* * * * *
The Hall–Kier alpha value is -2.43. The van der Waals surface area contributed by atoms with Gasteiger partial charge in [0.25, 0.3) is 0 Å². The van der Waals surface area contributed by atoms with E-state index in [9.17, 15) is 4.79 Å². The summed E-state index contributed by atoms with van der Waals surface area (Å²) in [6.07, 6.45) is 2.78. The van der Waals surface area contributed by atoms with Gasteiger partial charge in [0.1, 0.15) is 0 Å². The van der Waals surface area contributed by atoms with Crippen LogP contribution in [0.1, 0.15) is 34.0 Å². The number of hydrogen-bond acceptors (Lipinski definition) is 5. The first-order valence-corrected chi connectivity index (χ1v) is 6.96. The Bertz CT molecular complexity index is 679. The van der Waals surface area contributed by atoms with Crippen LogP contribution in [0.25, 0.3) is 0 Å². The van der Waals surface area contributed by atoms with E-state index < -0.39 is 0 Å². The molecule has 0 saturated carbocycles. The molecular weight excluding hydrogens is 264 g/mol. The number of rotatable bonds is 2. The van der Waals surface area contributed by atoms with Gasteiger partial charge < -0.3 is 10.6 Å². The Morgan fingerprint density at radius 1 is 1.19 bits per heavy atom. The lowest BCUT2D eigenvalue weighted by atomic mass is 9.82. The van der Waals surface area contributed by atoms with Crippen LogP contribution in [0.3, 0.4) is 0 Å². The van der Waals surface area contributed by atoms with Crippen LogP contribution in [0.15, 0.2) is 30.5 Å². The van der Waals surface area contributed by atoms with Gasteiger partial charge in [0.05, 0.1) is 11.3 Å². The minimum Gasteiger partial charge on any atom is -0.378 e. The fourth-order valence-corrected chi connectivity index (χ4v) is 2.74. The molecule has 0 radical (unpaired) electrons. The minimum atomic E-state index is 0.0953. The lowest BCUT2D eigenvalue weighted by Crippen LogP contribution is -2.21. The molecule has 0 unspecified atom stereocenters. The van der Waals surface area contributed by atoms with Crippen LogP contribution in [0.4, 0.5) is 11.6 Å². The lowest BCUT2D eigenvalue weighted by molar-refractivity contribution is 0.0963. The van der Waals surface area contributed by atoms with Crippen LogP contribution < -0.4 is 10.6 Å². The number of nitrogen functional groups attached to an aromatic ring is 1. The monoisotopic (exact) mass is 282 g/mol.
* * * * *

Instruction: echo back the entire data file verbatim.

The Hall–Kier alpha value is -2.43. The van der Waals surface area contributed by atoms with Gasteiger partial charge in [0.25, 0.3) is 0 Å². The van der Waals surface area contributed by atoms with E-state index in [9.17, 15) is 4.79 Å². The summed E-state index contributed by atoms with van der Waals surface area (Å²) in [6.07, 6.45) is 2.78. The van der Waals surface area contributed by atoms with Gasteiger partial charge in [0.1, 0.15) is 0 Å². The van der Waals surface area contributed by atoms with Crippen LogP contribution in [0.1, 0.15) is 34.0 Å². The number of hydrogen-bond acceptors (Lipinski definition) is 5. The first-order valence-corrected chi connectivity index (χ1v) is 6.96. The Bertz CT molecular complexity index is 679. The van der Waals surface area contributed by atoms with Crippen LogP contribution in [0.25, 0.3) is 0 Å². The van der Waals surface area contributed by atoms with E-state index < -0.39 is 0 Å². The molecule has 0 saturated carbocycles. The molecular weight excluding hydrogens is 264 g/mol. The number of rotatable bonds is 2. The van der Waals surface area contributed by atoms with Gasteiger partial charge < -0.3 is 10.6 Å². The Morgan fingerprint density at radius 1 is 1.19 bits per heavy atom. The lowest BCUT2D eigenvalue weighted by atomic mass is 9.82. The van der Waals surface area contributed by atoms with Crippen LogP contribution in [0.3, 0.4) is 0 Å². The van der Waals surface area contributed by atoms with Crippen LogP contribution in [0.15, 0.2) is 30.5 Å². The van der Waals surface area contributed by atoms with Gasteiger partial charge in [0.05, 0.1) is 11.3 Å². The minimum Gasteiger partial charge on any atom is -0.378 e. The fourth-order valence-corrected chi connectivity index (χ4v) is 2.74. The molecule has 0 radical (unpaired) electrons. The minimum atomic E-state index is 0.0953. The lowest BCUT2D eigenvalue weighted by Crippen LogP contribution is -2.21. The molecule has 0 unspecified atom stereocenters. The van der Waals surface area contributed by atoms with Crippen LogP contribution in [0.4, 0.5) is 11.6 Å². The lowest BCUT2D eigenvalue weighted by molar-refractivity contribution is 0.0963. The van der Waals surface area contributed by atoms with Crippen LogP contribution < -0.4 is 10.6 Å². The number of nitrogen functional groups attached to an aromatic ring is 1. The monoisotopic (exact) mass is 282 g/mol.